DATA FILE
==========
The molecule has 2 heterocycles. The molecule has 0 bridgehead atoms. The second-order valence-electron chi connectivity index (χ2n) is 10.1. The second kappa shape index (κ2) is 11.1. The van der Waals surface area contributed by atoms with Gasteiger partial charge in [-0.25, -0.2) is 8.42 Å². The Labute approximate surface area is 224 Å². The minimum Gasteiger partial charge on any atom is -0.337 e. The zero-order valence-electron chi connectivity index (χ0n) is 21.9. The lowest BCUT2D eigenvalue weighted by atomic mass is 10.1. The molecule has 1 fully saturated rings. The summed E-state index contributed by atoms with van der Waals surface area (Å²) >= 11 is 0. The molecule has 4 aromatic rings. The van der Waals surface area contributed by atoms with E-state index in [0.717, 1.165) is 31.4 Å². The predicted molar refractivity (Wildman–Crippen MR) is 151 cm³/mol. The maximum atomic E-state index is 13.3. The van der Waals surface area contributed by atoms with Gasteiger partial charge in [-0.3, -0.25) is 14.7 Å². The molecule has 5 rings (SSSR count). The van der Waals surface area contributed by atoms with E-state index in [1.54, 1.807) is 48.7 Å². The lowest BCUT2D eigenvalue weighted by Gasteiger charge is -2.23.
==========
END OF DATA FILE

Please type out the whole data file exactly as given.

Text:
The molecule has 2 heterocycles. The molecule has 0 bridgehead atoms. The second-order valence-electron chi connectivity index (χ2n) is 10.1. The second kappa shape index (κ2) is 11.1. The van der Waals surface area contributed by atoms with Gasteiger partial charge in [-0.25, -0.2) is 8.42 Å². The Labute approximate surface area is 224 Å². The minimum Gasteiger partial charge on any atom is -0.337 e. The zero-order valence-electron chi connectivity index (χ0n) is 21.9. The lowest BCUT2D eigenvalue weighted by atomic mass is 10.1. The molecule has 1 fully saturated rings. The summed E-state index contributed by atoms with van der Waals surface area (Å²) >= 11 is 0. The molecule has 4 aromatic rings. The van der Waals surface area contributed by atoms with E-state index in [0.717, 1.165) is 31.4 Å². The predicted molar refractivity (Wildman–Crippen MR) is 151 cm³/mol. The maximum atomic E-state index is 13.3. The van der Waals surface area contributed by atoms with Gasteiger partial charge in [-0.3, -0.25) is 14.7 Å². The molecule has 5 rings (SSSR count). The van der Waals surface area contributed by atoms with E-state index in [1.54, 1.807) is 48.7 Å². The lowest BCUT2D eigenvalue weighted by Gasteiger charge is -2.23.